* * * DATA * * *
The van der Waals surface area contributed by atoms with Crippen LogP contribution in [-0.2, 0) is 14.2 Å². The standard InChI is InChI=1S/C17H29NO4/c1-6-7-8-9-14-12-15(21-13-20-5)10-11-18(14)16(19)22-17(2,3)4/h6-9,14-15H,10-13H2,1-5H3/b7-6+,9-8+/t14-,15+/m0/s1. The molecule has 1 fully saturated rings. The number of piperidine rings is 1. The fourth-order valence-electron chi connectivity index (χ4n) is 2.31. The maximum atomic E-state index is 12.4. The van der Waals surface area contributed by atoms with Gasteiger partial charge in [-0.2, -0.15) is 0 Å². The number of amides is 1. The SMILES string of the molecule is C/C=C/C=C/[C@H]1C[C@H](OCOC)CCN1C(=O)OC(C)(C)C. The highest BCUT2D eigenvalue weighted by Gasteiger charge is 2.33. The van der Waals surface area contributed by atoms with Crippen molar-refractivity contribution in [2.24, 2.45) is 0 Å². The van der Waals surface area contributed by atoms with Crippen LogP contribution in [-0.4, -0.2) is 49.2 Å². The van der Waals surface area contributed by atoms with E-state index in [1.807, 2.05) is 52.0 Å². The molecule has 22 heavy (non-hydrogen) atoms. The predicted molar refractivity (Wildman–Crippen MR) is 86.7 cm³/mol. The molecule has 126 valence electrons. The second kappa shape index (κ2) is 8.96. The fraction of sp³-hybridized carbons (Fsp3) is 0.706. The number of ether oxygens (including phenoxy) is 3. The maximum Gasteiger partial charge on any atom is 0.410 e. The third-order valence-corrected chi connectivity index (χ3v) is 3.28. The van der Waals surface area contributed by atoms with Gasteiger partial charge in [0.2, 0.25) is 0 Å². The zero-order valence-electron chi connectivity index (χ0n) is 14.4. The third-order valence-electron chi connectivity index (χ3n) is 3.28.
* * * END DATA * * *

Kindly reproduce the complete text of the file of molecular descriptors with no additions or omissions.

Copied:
The van der Waals surface area contributed by atoms with Crippen LogP contribution in [-0.2, 0) is 14.2 Å². The standard InChI is InChI=1S/C17H29NO4/c1-6-7-8-9-14-12-15(21-13-20-5)10-11-18(14)16(19)22-17(2,3)4/h6-9,14-15H,10-13H2,1-5H3/b7-6+,9-8+/t14-,15+/m0/s1. The molecule has 1 fully saturated rings. The number of piperidine rings is 1. The fourth-order valence-electron chi connectivity index (χ4n) is 2.31. The maximum atomic E-state index is 12.4. The van der Waals surface area contributed by atoms with Gasteiger partial charge in [-0.2, -0.15) is 0 Å². The number of amides is 1. The SMILES string of the molecule is C/C=C/C=C/[C@H]1C[C@H](OCOC)CCN1C(=O)OC(C)(C)C. The highest BCUT2D eigenvalue weighted by Gasteiger charge is 2.33. The van der Waals surface area contributed by atoms with Crippen molar-refractivity contribution in [2.24, 2.45) is 0 Å². The van der Waals surface area contributed by atoms with Crippen LogP contribution in [-0.4, -0.2) is 49.2 Å². The van der Waals surface area contributed by atoms with E-state index in [1.807, 2.05) is 52.0 Å². The molecule has 22 heavy (non-hydrogen) atoms. The predicted molar refractivity (Wildman–Crippen MR) is 86.7 cm³/mol. The molecule has 126 valence electrons. The second kappa shape index (κ2) is 8.96. The fraction of sp³-hybridized carbons (Fsp3) is 0.706. The number of ether oxygens (including phenoxy) is 3. The maximum Gasteiger partial charge on any atom is 0.410 e. The third-order valence-corrected chi connectivity index (χ3v) is 3.28. The van der Waals surface area contributed by atoms with Gasteiger partial charge in [0.2, 0.25) is 0 Å². The zero-order valence-electron chi connectivity index (χ0n) is 14.4. The third-order valence-electron chi connectivity index (χ3n) is 3.28.